Principles of citation-based evaluation

The session is by James Pringle from Thomson Scientific (now Thomson Reuters) (a.k.a. ISI)

I have to admit to some slight cynicism around Thomson’s involvement, as they clearly have one of the richest sets of citation based data, and so I feel that they have an innately biased approach – however, James has said he is speaking (as far as he can) not as a vendor in this context (but he’s hardly likely to say bibliometrics aren’t very helpful is he?)

James is indicating that Thomson believe that citation data need to be used wisely – to inform discussion rather than to replace discussions.

James is describing citations as “User-generated content” of formal scholarly communications (ok – but using a buzzword here – but all the published papers are ‘user-generated’ as well. I would think it would be more accurate to regard it as the ‘link’ of scholarly communications, which makes using it to generate bibliometrics akin to Google’s pagerank)

However, although citation-based evaluation is fundamental to effective evaluation and management, say James, it is frequently mis-used and misunderstood in an era of democratisation – the sector needs ‘best practices’ to avoid this (apparently  “Using bibliometrics in evaluating research” by David Pendlebury lists 10 rules for using citation-based evaluation). The availability of citation information leads researchers to make their own assessments – which may not be accurate – or at the least, not uniform. It also has lead to researchers submitting ‘corrections’ to Thomson, which challenges them to respond quickly and provide more accurate information.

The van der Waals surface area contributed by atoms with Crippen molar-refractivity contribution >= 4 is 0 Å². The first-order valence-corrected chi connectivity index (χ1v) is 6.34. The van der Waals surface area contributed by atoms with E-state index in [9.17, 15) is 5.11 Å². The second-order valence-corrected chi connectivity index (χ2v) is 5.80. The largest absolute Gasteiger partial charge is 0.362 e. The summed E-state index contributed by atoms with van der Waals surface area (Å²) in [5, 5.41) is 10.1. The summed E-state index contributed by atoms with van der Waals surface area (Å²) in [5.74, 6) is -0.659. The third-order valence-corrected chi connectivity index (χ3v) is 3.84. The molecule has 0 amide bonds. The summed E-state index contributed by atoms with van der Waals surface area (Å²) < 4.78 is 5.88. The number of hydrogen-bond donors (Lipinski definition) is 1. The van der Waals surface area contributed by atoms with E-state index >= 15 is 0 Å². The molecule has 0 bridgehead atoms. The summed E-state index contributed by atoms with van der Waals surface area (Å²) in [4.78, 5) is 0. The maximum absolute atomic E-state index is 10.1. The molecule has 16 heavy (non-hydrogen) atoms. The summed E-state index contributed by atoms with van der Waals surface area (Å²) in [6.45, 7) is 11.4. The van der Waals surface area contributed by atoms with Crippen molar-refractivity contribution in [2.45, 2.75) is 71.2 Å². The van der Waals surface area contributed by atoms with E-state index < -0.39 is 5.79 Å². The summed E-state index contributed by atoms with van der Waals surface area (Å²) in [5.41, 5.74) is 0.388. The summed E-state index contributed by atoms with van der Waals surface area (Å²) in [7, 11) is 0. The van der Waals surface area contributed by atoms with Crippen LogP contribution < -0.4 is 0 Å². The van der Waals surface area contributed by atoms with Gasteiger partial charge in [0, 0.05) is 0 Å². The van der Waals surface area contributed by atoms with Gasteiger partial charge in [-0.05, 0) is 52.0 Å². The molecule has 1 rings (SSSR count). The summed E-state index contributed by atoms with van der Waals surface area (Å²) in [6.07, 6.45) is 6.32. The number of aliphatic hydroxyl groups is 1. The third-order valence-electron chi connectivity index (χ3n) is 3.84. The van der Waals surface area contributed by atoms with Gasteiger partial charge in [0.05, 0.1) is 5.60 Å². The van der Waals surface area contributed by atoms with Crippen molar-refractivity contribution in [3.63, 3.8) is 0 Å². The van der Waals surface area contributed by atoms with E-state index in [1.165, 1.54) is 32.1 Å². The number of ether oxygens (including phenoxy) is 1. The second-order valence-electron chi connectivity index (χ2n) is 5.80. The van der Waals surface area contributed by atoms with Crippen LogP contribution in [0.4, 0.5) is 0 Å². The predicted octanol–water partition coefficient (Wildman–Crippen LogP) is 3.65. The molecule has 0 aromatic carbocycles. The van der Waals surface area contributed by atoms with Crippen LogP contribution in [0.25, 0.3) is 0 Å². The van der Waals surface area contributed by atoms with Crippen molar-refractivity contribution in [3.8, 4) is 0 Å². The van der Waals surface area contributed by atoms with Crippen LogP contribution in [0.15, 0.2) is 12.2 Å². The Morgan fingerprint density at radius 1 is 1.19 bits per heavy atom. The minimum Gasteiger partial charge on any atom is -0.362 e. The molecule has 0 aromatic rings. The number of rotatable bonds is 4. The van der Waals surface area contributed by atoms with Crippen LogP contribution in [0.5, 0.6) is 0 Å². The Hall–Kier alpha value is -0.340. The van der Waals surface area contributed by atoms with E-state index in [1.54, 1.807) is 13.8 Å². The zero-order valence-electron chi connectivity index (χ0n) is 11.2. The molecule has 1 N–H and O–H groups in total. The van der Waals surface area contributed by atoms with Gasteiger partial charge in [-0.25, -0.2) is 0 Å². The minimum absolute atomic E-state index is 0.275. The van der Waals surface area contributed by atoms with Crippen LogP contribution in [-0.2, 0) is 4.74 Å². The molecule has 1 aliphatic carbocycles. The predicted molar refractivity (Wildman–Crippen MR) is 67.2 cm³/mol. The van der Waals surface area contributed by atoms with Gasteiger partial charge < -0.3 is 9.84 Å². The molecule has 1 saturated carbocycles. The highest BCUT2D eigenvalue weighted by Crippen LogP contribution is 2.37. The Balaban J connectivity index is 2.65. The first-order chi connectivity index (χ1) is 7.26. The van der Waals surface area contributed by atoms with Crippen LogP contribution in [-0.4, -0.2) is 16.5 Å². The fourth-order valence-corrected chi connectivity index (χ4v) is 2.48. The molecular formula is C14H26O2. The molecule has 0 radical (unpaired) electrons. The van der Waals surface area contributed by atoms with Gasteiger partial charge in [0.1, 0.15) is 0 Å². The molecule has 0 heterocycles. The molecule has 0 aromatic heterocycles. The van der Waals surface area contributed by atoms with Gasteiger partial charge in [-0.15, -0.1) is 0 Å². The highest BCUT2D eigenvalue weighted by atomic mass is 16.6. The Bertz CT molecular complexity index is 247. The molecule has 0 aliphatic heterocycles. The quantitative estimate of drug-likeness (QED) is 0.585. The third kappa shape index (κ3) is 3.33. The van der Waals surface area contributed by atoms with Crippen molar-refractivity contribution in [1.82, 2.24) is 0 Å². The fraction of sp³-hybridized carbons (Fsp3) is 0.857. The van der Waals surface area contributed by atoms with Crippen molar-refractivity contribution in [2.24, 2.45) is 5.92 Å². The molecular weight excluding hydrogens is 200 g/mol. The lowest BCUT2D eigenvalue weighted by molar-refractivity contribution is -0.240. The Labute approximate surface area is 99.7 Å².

James outlines how use is made of citation data for research evaluation at the level of Individuals, University Departments, University Management and External Entities (such as funding bodies). These different levels have different needs and requirements, so we need to producing citation data that can serve needs across this range.

Thomson have looked at Institutional Research Evaluation workflows:

  • Identification of researchers and their work
  • Data validation and metadata management
  • Populating local systems with ongoing updates
  • Enabling access to data via internal systems and respositories
  • Data and metrics to create reports for external agencies

These are not unique to the UK – they are being tackled by institutions across the globe, although the detail is effected by national policies etc.

So, how do Thomson support research evaluation – they have a number of principals:

  • First, do no harm – encourage and develop use of best practices
  • Integrate and partner – work with institutions to define and develop integrated solutions
  • Enhance content to meet emerging needs
    • Right Journal content
      • Careful increase journals in Web of Science
    • Recognize expanding scholarly communications
      • Integrate proceedings citation content into Web of Science
    • Engage researcher community
      • and Author disambiguation
    • Engage Libraries and Research Management
      • Institutional Identifiers and Institutional Disambiguation/Unification

All this sounds OK – but I’m worried about how it joins up with activity in the sector, and by other organisations. How does ‘’ link to OCLC Identities work? It would be great to see some joined up thinking across the library/information sector on this, as otherwise we will end up with multiple methods of identification.

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